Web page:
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08/26/08 2:03 AM ET

Padres top D-backs on Gerut's walk-off

Ace Peavy gets no-decision despite six strong innings

SAN DIEGO -- It was a look of incredulity that Jake Peavy wore for most of six innings Monday, replaced only by fleeting looks of irritation that washed across his face during his start against the Arizona Diamondbacks.

That the pesky Diamondbacks were doing their part to test Peavy, his pitches as well as his patience, flicking away pitches they didn't like, laying off ones that didn't suit them, generally annoyed him to no end.

"They made me work for every out I got tonight," said Peavy, who threw a season-high 121 pitches in six innings.

In the end, though, Peavy managed a smile, especially after teammate Jody Gerut helped end the Padres' seven-game losing streak with a two-run home run in the ninth inning, as San Diego topped Arizona, 4-2, at PETCO Park.

It was just last weekend in San Francisco when general manager Kevin Towers said that Gerut, who missed the last two seasons because of knee issues, was his MVP of the year. That sentiment was shared by Peavy, among others, after the game.

And why not? Gerut, who started the season with Triple-A Portland, albeit for just one week, is hitting .292 this season with 14 home runs and 41 RBIs, including seven home runs this month. He's hitting .316 since the All-Star break.

The 30-year-old Gerut, who was mobbed by his teammates at home plate after his game-winning hit off reliever Jon Rauch -- his second long ball off Rauch in five days -- said he's had game-winning hits before, but not a walk-off home run.

"It's kind of cool," Gerut said.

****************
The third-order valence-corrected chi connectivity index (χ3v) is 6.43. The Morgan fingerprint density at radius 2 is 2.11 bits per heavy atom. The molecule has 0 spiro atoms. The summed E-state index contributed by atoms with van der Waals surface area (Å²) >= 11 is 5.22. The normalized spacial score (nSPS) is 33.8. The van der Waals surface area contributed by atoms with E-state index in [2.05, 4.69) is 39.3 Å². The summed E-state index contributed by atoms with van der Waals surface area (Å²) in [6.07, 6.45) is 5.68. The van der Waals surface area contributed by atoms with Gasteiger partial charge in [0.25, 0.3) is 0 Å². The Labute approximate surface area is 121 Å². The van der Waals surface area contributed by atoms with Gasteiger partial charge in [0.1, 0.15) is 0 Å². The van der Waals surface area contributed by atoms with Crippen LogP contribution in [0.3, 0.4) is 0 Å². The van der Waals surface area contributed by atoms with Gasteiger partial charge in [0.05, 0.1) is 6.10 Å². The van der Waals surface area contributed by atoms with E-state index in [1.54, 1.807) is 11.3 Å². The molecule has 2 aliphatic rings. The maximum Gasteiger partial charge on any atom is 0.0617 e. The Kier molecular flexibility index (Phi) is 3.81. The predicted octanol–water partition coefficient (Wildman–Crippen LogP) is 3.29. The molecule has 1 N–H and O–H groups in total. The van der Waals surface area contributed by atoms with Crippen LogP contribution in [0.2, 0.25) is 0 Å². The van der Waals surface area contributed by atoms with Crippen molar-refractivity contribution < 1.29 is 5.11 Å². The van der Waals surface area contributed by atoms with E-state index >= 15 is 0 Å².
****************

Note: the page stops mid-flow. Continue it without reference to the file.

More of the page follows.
At this point, 131 games into the season, Padres manager Bud Black is well past the point of being surprised with anything Gerut does at the plate. Black saw it in Spring Training, and he has seen it over and over again, especially after Gerut became a regular when the Padres finally gave up on Jim Edmonds in center field.

"There's no doubt Jody has been a key contributor since he's come back. What we saw in Spring Training was no mirage. Lately, he has been swinging the bat well. ... The ball is coming off his bat hot," Black said.

"He knows where he has been the last couple of years and is not taking it for granted."

The same could be said for Peavy on Monday, facing a team that has given him fits in the past, though the manifestation of such frustration hasn't always come by earned runs but by the way they make him expend more pitches and energy than he would like.

In that vein, Monday was certainly no different.

With the Padres leading, 1-0, going to the fourth inning, the Diamondbacks (68-63) made Peavy burn through 36 pitches, including nine during a vexing at-bat with Chris Snyder, who fouled off five pitches before lining a two-run single up the middle.

"It seemed like 20," Black said, sounding skeptical of nine. "It seemed like [Snyder] was up there 10 minutes."

The Padres (49-82) came back to tie the score in the bottom of the inning, no small feat considering Diamondbacks pitcher Dan Haren didn't allow much Monday, striking out 11 in seven innings, though he did give up nine hits.

Leadoff hitter Brian Giles, who reached base four times, knocked a two-out single to left field to drive in Josh Bard, who singled with one out in the inning.

The Padres looked like they might take the lead in the eighth inning, as they loaded the bases with one out. But Diamondbacks reliever Tony Pena wiggled free of trouble, as he got Tadahito Iguchi to hit into an inning-ending double play.

That set the stage for Gerut's heroics in the ninth inning, when he turned on the very first pitch he saw from Rauch, a slider up, for the game-winner.

Corey Brock is a reporter for MLB.com. This story was not subject to the approval of Major League Baseball or its clubs.